The familiar growling of the car engine as it dies is instantly comforting. In a frenzy, I throw open the apartment door, flinging myself into the arms of my father. Bags and overflowing groceries fall around us on the ground, but for a few seconds, the mess doesn’t matter. I feel small and safe again. My dad is here, a hundred miles from home.
It’s well after midnight, and yet here he is waiting outside Trinity Hall to drive me back home to Monaghan in the wee hours of the morning. There, as implored by College and our government, I shall spend the next two weeks in quarantine in the wake of the coronavirus.
You might wonder why I didn’t do the normal thing and just get a public bus home like everyone else. The short answer is that I didn’t have a choice. Because my mother cares too much. “Don’t move!”, she had instructed me earlier when I called home. “Your dad and I will drive up for you later on.”
Of course, what might seem like unnecessary anxiety on her behalf is justified – having spent a lot of time in and out of hospital over the last few years, with a volatile immune system, I am a ticking time bomb for the Big C. I’m the prime suspect for self-isolation. But to my mam, all that matters is that I am home safe, that I have enough food and that I am minding myself. This is love in its purest form – watching my parents go to any length to ensure the safety and happiness of their daughter in the middle of a global pandemic.
I was once told that the greatest friendships are formed in the face of adversity, and truer words have never been uttered
Although most of the time it seems as though we live in an increasingly polarised and disillusioned world, it’s not all bad. Because during the last week, I have never felt more loved and connected to those around me. It’s during crises like now that we realise how interconnected we really are to our loved ones – and that, despite all odds, human kindness will always prevail.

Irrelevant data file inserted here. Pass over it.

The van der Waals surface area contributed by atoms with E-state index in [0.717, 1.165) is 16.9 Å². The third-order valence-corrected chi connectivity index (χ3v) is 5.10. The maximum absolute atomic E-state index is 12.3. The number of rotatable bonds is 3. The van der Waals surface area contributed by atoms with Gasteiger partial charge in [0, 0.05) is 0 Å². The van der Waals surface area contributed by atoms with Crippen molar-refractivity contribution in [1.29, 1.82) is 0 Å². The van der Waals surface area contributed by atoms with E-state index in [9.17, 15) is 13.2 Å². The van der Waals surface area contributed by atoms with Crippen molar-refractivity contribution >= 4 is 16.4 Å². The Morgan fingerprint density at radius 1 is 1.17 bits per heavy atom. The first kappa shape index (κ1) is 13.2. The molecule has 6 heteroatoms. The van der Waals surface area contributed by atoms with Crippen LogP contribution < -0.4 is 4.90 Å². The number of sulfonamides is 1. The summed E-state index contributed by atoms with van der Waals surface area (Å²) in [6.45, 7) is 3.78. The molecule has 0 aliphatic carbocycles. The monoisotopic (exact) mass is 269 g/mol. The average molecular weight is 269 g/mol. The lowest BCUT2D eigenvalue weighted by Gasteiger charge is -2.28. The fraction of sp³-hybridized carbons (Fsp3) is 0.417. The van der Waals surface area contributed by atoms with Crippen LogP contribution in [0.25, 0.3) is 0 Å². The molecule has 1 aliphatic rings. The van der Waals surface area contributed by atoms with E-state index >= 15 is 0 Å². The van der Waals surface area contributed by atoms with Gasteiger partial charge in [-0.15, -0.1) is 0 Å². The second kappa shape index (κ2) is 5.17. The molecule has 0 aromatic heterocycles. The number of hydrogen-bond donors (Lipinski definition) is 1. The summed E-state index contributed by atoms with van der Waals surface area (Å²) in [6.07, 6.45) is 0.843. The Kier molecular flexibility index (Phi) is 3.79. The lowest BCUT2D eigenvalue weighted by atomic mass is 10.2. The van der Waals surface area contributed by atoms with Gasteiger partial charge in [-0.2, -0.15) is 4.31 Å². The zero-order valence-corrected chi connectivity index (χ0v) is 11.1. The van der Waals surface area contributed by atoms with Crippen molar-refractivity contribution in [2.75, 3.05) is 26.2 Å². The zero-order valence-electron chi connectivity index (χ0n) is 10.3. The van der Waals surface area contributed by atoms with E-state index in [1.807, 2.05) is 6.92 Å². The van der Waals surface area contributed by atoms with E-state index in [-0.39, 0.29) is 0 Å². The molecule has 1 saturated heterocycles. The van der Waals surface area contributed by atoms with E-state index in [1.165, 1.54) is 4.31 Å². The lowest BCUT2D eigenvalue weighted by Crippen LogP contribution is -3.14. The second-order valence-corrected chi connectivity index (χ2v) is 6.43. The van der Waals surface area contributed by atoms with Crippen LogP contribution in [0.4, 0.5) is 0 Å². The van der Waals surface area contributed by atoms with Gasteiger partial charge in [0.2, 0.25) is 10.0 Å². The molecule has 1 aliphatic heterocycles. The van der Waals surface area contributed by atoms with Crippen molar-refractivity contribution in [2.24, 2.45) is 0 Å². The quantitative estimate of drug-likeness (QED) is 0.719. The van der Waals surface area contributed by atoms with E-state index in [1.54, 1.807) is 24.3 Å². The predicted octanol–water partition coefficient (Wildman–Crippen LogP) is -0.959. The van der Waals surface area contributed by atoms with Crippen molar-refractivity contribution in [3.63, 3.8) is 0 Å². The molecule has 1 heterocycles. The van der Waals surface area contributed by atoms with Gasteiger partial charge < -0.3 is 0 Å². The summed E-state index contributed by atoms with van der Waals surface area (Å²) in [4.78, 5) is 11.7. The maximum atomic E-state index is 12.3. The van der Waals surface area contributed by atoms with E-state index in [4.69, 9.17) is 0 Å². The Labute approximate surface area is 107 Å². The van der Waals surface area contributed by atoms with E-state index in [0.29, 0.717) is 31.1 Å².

My family coming to my rescue is merely just one example. I was once told that the greatest friendships are formed in the face of adversity, and honestly, truer words have never been uttered. Over the last week, despite my impending deadlines, I have barely put pen to paper – my phone is hopping. Old and new faces slide into my inbox, sending memes, checking in to see if I’m ok, if I want to do a FaceTime next week to catch up. Each one brings a slightly goofier smile to my face.
In College, students seem to have come to the realisation that we must rely on each other. In my course group chat, I was delighted to see so many of my brilliant friends offering notes for those who missed class. “United we stand and all that”, one of them joked, as they created a Google Drive and shared us all into everything we needed to get by for the rest of the semester.
In the throes of last week’s panic – before we were being urged to stay home – I ushered in the eve of the so-called “apocalypse” in the calmest possible way: after a soothing coffee with my best friend, we spontaneously edged our way into the National Gallery an hour before closing time. The hallways were eerily abandoned and dimly lit as we perused our way around the Renaissance pieces, whispering about Carrivagio and T S Eliot poetry. I had never felt more serene, gliding through such beauty with one of the most cherished people in my life.
In College, students seem to have come to the realisation that we must rely on each other
It was a fitting place to say goodbye to them, because we didn’t know when we’d see each other again. Museums preserve a lot of things – let’s hope memories are one of them.
Don’t underestimate people’s ability to empathise. I’ve seen a lot of random acts of kindness over the last few days. Seeing local GAA clubs deliver groceries and hearing stories of people volunteering to walk strangers’ dogs has helped quell the pessimism. We need to keep this good will momentum going, and to continue to watch out for each other. Be kind, be selfless and don’t forget to keep texting your friends.
It’s late and I’m in the back of the car, somewhere past Drogheda. The late-night news drifts through the radio, and my blood runs cold, expecting the worst. But my father turns down the dial. Instead, my parents and I talk about our cats. I show them my newly developed photographs from Erasmus. We talk about Sinn Féin, College assessments, anything else. And we laugh – all the way back home.
It can all wait until tomorrow.